The fourth Indiana Jones movie featured a “Crystal Skull” right in the title, later to appear in the movie as a key element. This isn’t the first time a crystal skull was part of the fictional narrative of a film or television show. At least one episode of Stargate SG-1, arguably one of the best … Continue reading Crystal Skulls: A Little Clarity ?
Last week we put out a call for letters from our readers. Here’s our first installment. If you’re interested in submitting a letter to Savage Minds, please keep the following guidelines in mind: letters are to be no longer than 250 words...Show More Summary
So after a week of visiting family for Thanksgiving and slowly accepting the crushing weight of neoliberalism that came crashing down in 2016. I come back with readings to begin the last month of the year. American Ethnologist postsShow More Summary
(This occasional post comes from Edgar Rivera Colón, Ph.D. Dr. Rivera Colón is a medical anthropologist and teaches at Columbia University’s Narrative Medicine program. Dr. Rivera Colón is also Assistant Professor of Sociology and Urban Studies at Saint Peter’s University, The Jesuit University of New Jersey. Show More Summary
The annual meeting of the American Anthropological Association is now over, as is Thanksgiving. Now that we are over the hump and have a bit of perspective, we can ask: How well did the AAA handle the meetings? The Good Melissa Harris-Perry:...Show More Summary
Scientists from the Senckenberg Center for Human Evolution and Palaeoenvironment at the University of Tübingen discovered that Neanderthals modified their survival strategies even without external influences, such as environmental or climate changes.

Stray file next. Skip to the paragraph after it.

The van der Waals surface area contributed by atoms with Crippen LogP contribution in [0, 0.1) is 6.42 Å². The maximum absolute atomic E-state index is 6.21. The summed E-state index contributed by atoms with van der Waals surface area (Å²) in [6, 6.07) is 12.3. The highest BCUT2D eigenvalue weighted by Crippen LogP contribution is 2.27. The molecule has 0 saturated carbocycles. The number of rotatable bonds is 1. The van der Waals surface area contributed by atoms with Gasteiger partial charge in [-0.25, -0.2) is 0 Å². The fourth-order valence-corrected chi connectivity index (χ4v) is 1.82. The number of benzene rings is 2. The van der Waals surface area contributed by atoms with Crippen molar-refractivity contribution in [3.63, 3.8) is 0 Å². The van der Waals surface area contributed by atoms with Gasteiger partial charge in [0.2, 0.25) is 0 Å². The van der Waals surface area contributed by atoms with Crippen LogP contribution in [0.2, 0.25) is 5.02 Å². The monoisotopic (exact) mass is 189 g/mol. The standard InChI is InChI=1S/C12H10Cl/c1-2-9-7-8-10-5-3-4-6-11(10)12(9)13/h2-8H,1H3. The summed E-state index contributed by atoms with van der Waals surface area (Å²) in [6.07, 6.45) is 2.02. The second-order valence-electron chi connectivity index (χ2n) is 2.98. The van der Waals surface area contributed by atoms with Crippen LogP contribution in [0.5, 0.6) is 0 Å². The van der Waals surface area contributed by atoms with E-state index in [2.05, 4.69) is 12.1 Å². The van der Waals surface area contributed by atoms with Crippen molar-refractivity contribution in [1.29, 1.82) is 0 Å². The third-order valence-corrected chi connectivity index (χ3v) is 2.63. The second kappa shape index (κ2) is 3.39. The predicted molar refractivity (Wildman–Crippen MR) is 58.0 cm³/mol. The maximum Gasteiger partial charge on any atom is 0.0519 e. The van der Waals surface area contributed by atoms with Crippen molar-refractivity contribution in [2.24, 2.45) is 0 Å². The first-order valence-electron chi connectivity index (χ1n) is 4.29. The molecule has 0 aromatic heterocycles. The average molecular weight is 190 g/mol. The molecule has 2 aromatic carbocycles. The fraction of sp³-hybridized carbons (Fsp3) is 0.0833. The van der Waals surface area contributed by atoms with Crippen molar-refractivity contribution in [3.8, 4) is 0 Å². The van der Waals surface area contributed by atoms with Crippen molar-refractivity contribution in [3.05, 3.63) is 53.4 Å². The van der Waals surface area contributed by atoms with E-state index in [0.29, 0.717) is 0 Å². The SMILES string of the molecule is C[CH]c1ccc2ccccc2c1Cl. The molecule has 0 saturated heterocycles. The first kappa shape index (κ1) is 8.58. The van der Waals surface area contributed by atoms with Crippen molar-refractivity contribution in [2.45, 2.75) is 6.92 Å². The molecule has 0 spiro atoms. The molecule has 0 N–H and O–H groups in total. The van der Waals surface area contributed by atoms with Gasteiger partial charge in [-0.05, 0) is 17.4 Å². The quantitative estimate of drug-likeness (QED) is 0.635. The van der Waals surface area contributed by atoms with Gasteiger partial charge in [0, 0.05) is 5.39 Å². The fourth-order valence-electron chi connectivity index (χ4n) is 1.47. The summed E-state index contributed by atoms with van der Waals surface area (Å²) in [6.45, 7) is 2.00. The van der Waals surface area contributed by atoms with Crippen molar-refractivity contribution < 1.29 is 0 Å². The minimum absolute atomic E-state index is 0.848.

A few years ago, the Antarctic pyramid made its way around the internet with grandiose claims of “ancient civilizations” with “high technology” on the one continent where populations of people simply never existed until modern times (and only for short stays at research stations). Show More Summary
There’s a certain trope that has been going around for years, and it has hit a peak these days as many people express their collective shock and surprise at recent events here in the USA. The narrative uses a family metaphor to talkShow More Summary
This post is the latest in the November guest blog series by the Archaeology Division of the AAA. This post is by Lynne Goldstein. Lynne Goldstein is a Professor of Anthropology and the Director of the Campus Archaeology Program at Michigan State University. Show More Summary
By: Caitlyn Brandt, Allison Dudley, Will Lammons, and Aaron Trumbo The holidays are upon us once again, and soon many of us will engage in those family dynamics that reunite extended family and old acquaintances. This is a time to be...Show More Summary
The 2016 annual meeting of the American Anthropological Association — or #AAA2016 #amanth2016 — just concluded in Minneapolis. I’ve been attending these meetings since 1993, and this was the most politicized, energized one I have experienced. Show More Summary
Four days of clashes between rival tribal militias in the Libyan city of Sabha have left at least 16 people dead and 50 injured. The violence was reportedly triggered by a monkey that snatched the headscarf off of a tribal girl.The monkey,...Show More Summary
Savage Minds welcomes guest blogger Cthulhu, Great Old One and Special Collections Librarian at Brown University. When the puny mortals at Savage Minds invited me to review the latest work by Donna Haraway I was perplexed. After I had devoured the sanity of their pathetic messenger, I turned the book over in my tentacles. Show More Summary
We here at Savage Minds want to hear from you, our readers. To further this goal we are creating a new “Reader Letters” feature and we encourage you to share your thoughts, reactions, and reflections with us. Please keep the following guidelines: letters are to be no longer than 250 words and should address issues … Continue reading Now accepting reader letters ?
Our most remote ancestors, hominines, had a diet richer and more varied that what it was thought until the present moment, according to an article published in the journal PLOS ONE by a team of the Biological Anthropology Unit from the Department of Evolutionary Biology, Ecology and Environmental Sciences of the University of Barcelona.